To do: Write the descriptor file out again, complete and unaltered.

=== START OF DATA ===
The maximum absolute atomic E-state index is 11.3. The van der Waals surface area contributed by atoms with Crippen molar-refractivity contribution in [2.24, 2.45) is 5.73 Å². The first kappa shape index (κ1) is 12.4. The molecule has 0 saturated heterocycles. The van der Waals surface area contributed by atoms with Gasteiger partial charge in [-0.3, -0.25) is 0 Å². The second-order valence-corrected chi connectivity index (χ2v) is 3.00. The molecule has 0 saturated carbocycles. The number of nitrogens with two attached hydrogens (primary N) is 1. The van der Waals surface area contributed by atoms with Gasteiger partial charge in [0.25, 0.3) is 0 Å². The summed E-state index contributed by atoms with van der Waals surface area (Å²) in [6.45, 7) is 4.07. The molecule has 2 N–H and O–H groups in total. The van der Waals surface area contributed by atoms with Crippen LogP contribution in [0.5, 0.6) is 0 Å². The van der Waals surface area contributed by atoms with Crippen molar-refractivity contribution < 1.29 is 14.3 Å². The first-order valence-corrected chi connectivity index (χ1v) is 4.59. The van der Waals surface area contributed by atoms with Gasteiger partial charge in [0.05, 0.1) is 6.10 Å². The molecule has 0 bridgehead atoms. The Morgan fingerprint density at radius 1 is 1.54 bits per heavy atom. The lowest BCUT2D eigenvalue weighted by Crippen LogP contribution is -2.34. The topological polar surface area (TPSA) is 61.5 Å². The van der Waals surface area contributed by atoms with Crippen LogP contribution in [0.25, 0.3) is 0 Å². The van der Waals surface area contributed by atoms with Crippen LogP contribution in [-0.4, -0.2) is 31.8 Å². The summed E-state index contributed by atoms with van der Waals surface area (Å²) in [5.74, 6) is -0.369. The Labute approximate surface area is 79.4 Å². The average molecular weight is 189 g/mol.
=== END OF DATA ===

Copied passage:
The maximum absolute atomic E-state index is 11.3. The van der Waals surface area contributed by atoms with Crippen molar-refractivity contribution in [2.24, 2.45) is 5.73 Å². The first kappa shape index (κ1) is 12.4. The molecule has 0 saturated heterocycles. The van der Waals surface area contributed by atoms with Gasteiger partial charge in [-0.3, -0.25) is 0 Å². The second-order valence-corrected chi connectivity index (χ2v) is 3.00. The molecule has 0 saturated carbocycles. The number of nitrogens with two attached hydrogens (primary N) is 1. The van der Waals surface area contributed by atoms with Gasteiger partial charge in [0.25, 0.3) is 0 Å². The summed E-state index contributed by atoms with van der Waals surface area (Å²) in [6.45, 7) is 4.07. The molecule has 2 N–H and O–H groups in total. The van der Waals surface area contributed by atoms with Crippen LogP contribution in [0.5, 0.6) is 0 Å². The van der Waals surface area contributed by atoms with Crippen molar-refractivity contribution < 1.29 is 14.3 Å². The first-order valence-corrected chi connectivity index (χ1v) is 4.59. The van der Waals surface area contributed by atoms with Gasteiger partial charge in [0.05, 0.1) is 6.10 Å². The molecule has 0 bridgehead atoms. The Morgan fingerprint density at radius 1 is 1.54 bits per heavy atom. The lowest BCUT2D eigenvalue weighted by Crippen LogP contribution is -2.34. The topological polar surface area (TPSA) is 61.5 Å². The van der Waals surface area contributed by atoms with Crippen LogP contribution in [0.25, 0.3) is 0 Å². The van der Waals surface area contributed by atoms with Crippen LogP contribution in [-0.4, -0.2) is 31.8 Å². The summed E-state index contributed by atoms with van der Waals surface area (Å²) in [5.74, 6) is -0.369. The Labute approximate surface area is 79.4 Å². The average molecular weight is 189 g/mol.